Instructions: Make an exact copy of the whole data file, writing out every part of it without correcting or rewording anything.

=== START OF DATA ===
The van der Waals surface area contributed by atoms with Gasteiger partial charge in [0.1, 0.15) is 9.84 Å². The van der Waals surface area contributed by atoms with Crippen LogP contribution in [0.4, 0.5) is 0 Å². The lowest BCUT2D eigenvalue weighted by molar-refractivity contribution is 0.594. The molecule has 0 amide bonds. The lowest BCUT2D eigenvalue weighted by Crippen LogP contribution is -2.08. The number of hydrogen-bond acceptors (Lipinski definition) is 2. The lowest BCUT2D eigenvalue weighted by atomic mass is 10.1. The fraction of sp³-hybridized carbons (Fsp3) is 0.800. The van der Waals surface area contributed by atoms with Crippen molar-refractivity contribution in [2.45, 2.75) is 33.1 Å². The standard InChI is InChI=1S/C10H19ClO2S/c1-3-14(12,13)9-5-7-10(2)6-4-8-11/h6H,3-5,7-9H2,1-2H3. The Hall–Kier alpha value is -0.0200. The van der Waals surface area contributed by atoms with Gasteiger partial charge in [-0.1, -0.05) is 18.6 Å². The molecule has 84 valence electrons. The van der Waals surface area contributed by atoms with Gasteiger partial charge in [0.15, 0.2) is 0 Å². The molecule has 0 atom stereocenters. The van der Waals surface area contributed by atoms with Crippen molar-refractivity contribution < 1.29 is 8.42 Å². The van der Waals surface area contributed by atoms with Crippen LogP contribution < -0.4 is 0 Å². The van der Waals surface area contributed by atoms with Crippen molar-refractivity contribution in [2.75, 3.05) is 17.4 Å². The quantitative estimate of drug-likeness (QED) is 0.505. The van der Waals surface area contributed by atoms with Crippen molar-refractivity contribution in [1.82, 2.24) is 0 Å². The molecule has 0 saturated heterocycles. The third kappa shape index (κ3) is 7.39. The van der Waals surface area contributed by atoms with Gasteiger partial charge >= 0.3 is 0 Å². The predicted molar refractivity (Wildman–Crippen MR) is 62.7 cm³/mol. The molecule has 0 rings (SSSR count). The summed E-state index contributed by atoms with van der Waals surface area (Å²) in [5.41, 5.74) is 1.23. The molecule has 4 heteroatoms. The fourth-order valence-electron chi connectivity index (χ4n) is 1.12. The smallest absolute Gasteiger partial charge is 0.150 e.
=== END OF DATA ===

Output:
The van der Waals surface area contributed by atoms with Gasteiger partial charge in [0.1, 0.15) is 9.84 Å². The van der Waals surface area contributed by atoms with Crippen LogP contribution in [0.4, 0.5) is 0 Å². The lowest BCUT2D eigenvalue weighted by molar-refractivity contribution is 0.594. The molecule has 0 amide bonds. The lowest BCUT2D eigenvalue weighted by Crippen LogP contribution is -2.08. The number of hydrogen-bond acceptors (Lipinski definition) is 2. The lowest BCUT2D eigenvalue weighted by atomic mass is 10.1. The fraction of sp³-hybridized carbons (Fsp3) is 0.800. The van der Waals surface area contributed by atoms with Crippen molar-refractivity contribution in [2.45, 2.75) is 33.1 Å². The standard InChI is InChI=1S/C10H19ClO2S/c1-3-14(12,13)9-5-7-10(2)6-4-8-11/h6H,3-5,7-9H2,1-2H3. The Hall–Kier alpha value is -0.0200. The van der Waals surface area contributed by atoms with Gasteiger partial charge in [-0.1, -0.05) is 18.6 Å². The molecule has 84 valence electrons. The van der Waals surface area contributed by atoms with Gasteiger partial charge in [0.15, 0.2) is 0 Å². The molecule has 0 atom stereocenters. The van der Waals surface area contributed by atoms with Crippen molar-refractivity contribution < 1.29 is 8.42 Å². The van der Waals surface area contributed by atoms with Crippen LogP contribution < -0.4 is 0 Å². The van der Waals surface area contributed by atoms with Crippen molar-refractivity contribution in [2.75, 3.05) is 17.4 Å². The quantitative estimate of drug-likeness (QED) is 0.505. The van der Waals surface area contributed by atoms with Crippen molar-refractivity contribution in [1.82, 2.24) is 0 Å². The molecule has 0 saturated heterocycles. The third kappa shape index (κ3) is 7.39. The van der Waals surface area contributed by atoms with Gasteiger partial charge >= 0.3 is 0 Å². The predicted molar refractivity (Wildman–Crippen MR) is 62.7 cm³/mol. The molecule has 0 rings (SSSR count). The summed E-state index contributed by atoms with van der Waals surface area (Å²) in [5.41, 5.74) is 1.23. The molecule has 4 heteroatoms. The fourth-order valence-electron chi connectivity index (χ4n) is 1.12. The smallest absolute Gasteiger partial charge is 0.150 e.